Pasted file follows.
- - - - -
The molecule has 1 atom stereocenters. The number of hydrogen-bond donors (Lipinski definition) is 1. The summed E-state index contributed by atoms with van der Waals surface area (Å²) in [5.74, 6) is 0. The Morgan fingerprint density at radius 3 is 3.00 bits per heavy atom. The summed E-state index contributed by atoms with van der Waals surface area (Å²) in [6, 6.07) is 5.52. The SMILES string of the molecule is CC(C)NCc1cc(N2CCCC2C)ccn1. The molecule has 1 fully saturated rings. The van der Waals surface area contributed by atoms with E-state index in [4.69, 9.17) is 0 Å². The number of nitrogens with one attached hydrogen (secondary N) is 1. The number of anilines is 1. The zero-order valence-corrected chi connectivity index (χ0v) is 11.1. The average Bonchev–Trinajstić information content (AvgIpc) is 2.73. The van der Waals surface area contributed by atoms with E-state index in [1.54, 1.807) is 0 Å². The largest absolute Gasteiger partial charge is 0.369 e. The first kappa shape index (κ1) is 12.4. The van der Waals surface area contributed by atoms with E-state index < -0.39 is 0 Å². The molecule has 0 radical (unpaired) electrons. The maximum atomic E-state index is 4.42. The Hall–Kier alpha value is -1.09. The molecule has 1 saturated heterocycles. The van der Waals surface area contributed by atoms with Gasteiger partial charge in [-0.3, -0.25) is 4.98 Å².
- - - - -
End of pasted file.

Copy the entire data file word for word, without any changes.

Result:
The molecule has 1 atom stereocenters. The number of hydrogen-bond donors (Lipinski definition) is 1. The summed E-state index contributed by atoms with van der Waals surface area (Å²) in [5.74, 6) is 0. The Morgan fingerprint density at radius 3 is 3.00 bits per heavy atom. The summed E-state index contributed by atoms with van der Waals surface area (Å²) in [6, 6.07) is 5.52. The SMILES string of the molecule is CC(C)NCc1cc(N2CCCC2C)ccn1. The molecule has 1 fully saturated rings. The van der Waals surface area contributed by atoms with E-state index in [4.69, 9.17) is 0 Å². The number of nitrogens with one attached hydrogen (secondary N) is 1. The number of anilines is 1. The zero-order valence-corrected chi connectivity index (χ0v) is 11.1. The average Bonchev–Trinajstić information content (AvgIpc) is 2.73. The van der Waals surface area contributed by atoms with E-state index in [1.54, 1.807) is 0 Å². The largest absolute Gasteiger partial charge is 0.369 e. The first kappa shape index (κ1) is 12.4. The van der Waals surface area contributed by atoms with E-state index < -0.39 is 0 Å². The molecule has 0 radical (unpaired) electrons. The maximum atomic E-state index is 4.42. The Hall–Kier alpha value is -1.09. The molecule has 1 saturated heterocycles. The van der Waals surface area contributed by atoms with Gasteiger partial charge in [-0.3, -0.25) is 4.98 Å².